Ever since the Predator and Aliens franchises made their debut on the silver screen, people have wanted to see them wage war against one another. In 2004 their wish was granted with an abhorrent film adaptation, followed by another poor attempt in 2007. In an effort to breathe new life into the struggling franchises, Rebellion Games (the very same studio that brought us the last great AVP effort in 1999) is taking a stab at a virtual iteration for the PS3, Xbox 360 and PC. It delivers three short single-player campaigns along with a suite of multiplayer modes and maps.
You've got Aliens, you've got Predators and you've got hapless space marines. The only question left to answer is: is it any fun to play?Note: For this review I played on an Alienware desktop running Windows 7 with an Intel i7 processor running at 3.2 GHz, 6 gigs of RAM, and a GeForce GTX 260.
While that answer will be stretched into the next thousand words or so, I will start by saying that Aliens vs. Predator has an extraordinarily steep learning curve if you're playing as either of the extraterrestrials. For that reason, you're going to want to start with the marine campaign. It's a much more straightforward first-person shooter that does a good job of introducing you to the world around you. You'll hear the same radar blips from the films and that telltale machine gun effect has certainly made the jump to the virtual world as well. The audio effects adequately pull you into the Alien world, it's just too bad that there's nothing beyond that to enjoy. See, the design of the marine's campaign is very cookie cutter as far as FPS design is concerned. There's some fun to be had, and it provides an introduction to the melee mechanics that you'll need for the Alien and Predator campaigns, but at the end of the day there are just too many better FPS games out there.
Now, one might think that when you venture into the two alien campaigns things are bound to get cooler and more fun. That's not really the case in AVP due to the poorly constructed mechanics. Both the Alien and Predator campaigns make use of melee attacks. While the Predator has some ranged options in his repertoire, your main attack is still going to be the blades strapped to your right and left hand. As anyone who played Namco's Breakdown knows, first-person melee is tough to pull off. Sadly, AVP is no different. The camera can be entirely too shaky, the pseudo-lock-on function can cause needless deaths, and, to put it frankly, melee attacks with these characters should be more fun.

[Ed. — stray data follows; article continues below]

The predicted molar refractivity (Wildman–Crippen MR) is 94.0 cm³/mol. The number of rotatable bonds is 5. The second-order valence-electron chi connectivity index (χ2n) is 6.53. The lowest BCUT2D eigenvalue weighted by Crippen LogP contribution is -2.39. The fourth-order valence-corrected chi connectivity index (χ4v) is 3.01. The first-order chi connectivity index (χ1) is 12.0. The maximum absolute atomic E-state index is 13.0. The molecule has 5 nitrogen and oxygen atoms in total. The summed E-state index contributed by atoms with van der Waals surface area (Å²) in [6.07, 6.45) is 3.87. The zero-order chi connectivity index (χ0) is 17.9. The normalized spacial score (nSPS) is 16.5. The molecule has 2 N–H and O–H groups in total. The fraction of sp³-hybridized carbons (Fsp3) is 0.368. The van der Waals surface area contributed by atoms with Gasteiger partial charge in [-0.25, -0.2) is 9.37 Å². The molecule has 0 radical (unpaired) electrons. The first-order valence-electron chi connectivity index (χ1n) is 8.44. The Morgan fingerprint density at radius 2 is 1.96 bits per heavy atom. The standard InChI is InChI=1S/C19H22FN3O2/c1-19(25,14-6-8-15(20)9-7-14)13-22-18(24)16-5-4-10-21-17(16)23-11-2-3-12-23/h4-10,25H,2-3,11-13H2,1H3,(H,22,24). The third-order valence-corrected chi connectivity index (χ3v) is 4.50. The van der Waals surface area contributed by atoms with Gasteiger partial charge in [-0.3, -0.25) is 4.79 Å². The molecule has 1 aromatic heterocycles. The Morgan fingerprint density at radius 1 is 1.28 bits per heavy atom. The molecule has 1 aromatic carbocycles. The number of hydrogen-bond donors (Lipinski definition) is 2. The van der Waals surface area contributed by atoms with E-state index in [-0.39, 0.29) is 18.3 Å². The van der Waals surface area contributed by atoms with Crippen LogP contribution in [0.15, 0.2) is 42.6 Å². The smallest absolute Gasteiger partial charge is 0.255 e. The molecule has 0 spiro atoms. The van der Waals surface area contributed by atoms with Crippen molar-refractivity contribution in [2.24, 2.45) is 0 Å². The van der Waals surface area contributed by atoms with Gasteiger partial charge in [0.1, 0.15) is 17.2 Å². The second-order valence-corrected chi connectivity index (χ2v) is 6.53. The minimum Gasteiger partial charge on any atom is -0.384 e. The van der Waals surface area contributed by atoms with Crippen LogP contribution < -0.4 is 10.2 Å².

Thankfully once you do take the time to understand the finer points and frustrations of the melee combat, AVP presents some interesting abilities and play styles -- for better or worse. When playing as the Alien, speed is key. The Alien can move on walls and ceilings at a blinding rate, but sometimes it can be too fast to handle, especially when you click on the left stick to sprint. The Predator is more about stealth. You'll need to stick to tree branches and the tops of buildings to take your prey. All of the sneaking around made me feel a little underpowered when playing as what appeared to be such an impressive creature. Thankfully (or perhaps not) once you get the combi stick combat is greatly simplified, perhaps to the point of being unbalanced thanks to the one-shot kills.
So, while the single-player component doesn't hold up when compared to the Call of Duty or BioShocks of the world, it does a fine job of delivering the separate universes in AVP. Playing as the marine can be haunting, the Predator is out to hunt his prey and the Alien is built to get in and out of combat quickly without drawing much fire. Now if only the mechanics had panned out better and the design had been more imaginative, then we'd have something truly special on our hands.